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///2009 Abstract Details
2009 Abstract Details2019-08-03T15:55:31-05:00

The Effect of Background Infusion for PCEA on Labor Analgesia: A Meta-analysis

Abstract Number: 10
Abstract Type: Meta Analysis/Review of the Literature

Kerry Blaha MD1 ; Jamie Murphy MD2; Gillian Newman MD, PhD3; Cristianna Vallera MD4; Marie Hanna MD5; Christopher Wu MD6

Objective: Patient-controlled epidural analgesia (PCEA) of local anesthetic is a widely accepted method for labor analgesia. The effect of a background infusion for PCEA on outcomes such as duration of labor, Cesarean section, and instrumented deliveries is uncertain. We have performed a meta-analysis to further examine this issue.

Method: This project is exempt from the Johns Hopkins IRB. A systematic literature search of the National Library of Medicines PubMed database was conducted for terms related to PCEA for labor analgesia (epidural or extradural, patient-controlled or PCEA or patient controlled, labor or labour or pregnant or pregnancy or parturient). Only randomized controlled trials in the English language comparing PCEA with and without background infusion for labor analgesia were included for analysis. Data on pertinent study characteristics and relevant outcomes were extracted from accepted articles. Meta-analysis was performed using Review Manager 4.2.10 (The Cochrane Collaboration, 2004). A random effects model was used.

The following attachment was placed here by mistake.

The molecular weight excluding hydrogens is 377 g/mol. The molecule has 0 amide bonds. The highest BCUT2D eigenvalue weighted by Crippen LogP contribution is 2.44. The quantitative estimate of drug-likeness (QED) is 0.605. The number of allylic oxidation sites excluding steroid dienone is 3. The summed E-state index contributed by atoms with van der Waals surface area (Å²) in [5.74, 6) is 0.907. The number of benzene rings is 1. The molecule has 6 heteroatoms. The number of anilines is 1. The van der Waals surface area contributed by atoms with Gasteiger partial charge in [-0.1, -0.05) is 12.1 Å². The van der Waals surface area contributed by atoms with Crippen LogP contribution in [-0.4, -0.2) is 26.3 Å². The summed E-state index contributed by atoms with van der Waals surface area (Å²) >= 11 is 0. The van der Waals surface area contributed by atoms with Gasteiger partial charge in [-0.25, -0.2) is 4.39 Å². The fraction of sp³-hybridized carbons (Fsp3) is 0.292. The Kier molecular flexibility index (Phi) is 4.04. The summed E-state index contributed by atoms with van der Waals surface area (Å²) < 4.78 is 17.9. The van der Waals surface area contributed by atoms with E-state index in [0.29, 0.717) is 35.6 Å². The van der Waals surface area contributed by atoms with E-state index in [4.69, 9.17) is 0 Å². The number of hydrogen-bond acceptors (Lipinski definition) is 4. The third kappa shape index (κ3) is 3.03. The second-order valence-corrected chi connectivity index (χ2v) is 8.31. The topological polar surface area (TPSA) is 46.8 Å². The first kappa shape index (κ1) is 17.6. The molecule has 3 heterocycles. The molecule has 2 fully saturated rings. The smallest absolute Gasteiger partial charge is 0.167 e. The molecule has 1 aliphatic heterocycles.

Results: The literature search yielded 718 articles of which 7 met all inclusion criteria. There were a total of 192 subjects in the PCEA group without background infusion and 196 in the PCEA with background group. Pooled estimates indicated that there was a significant increase in the duration of the first stage of labor (weighted mean difference [WMD] = 31.6 min, 95% confidence interval [CI]: 12.3, 51.0) in the group without a background infusion. There was also a significant increase in the duration of the second stage of labor with PCEA with background infusion ([WMD] = -13.9 min, 95% confidence interval [CI]: -5.4, -2.3). There was no difference in relative risk of Cesarean section (relative risk [RR] = 0.9, 95% CI: 0.6, 1.4) or instrumented deliveries (RR = 0.7, 95% CI: 0.5, 1.1) between the groups.

Conclusions: Our pooled analysis of demand dosing PCEA with and without background infusion for labor analgesia suggest that there are no significant differences between the two methods when examining the outcomes of Cesarean section and instrumented delivery. There was a statistically significant increase in duration of the first stage of labor with PCEA without background infusion and an increase in the second stage of labor with PCEA with background infusion. These unexpected conclusions may be the result of the limited number of subjects pointing to the need for further examination with a large RCT.

SOAP 2009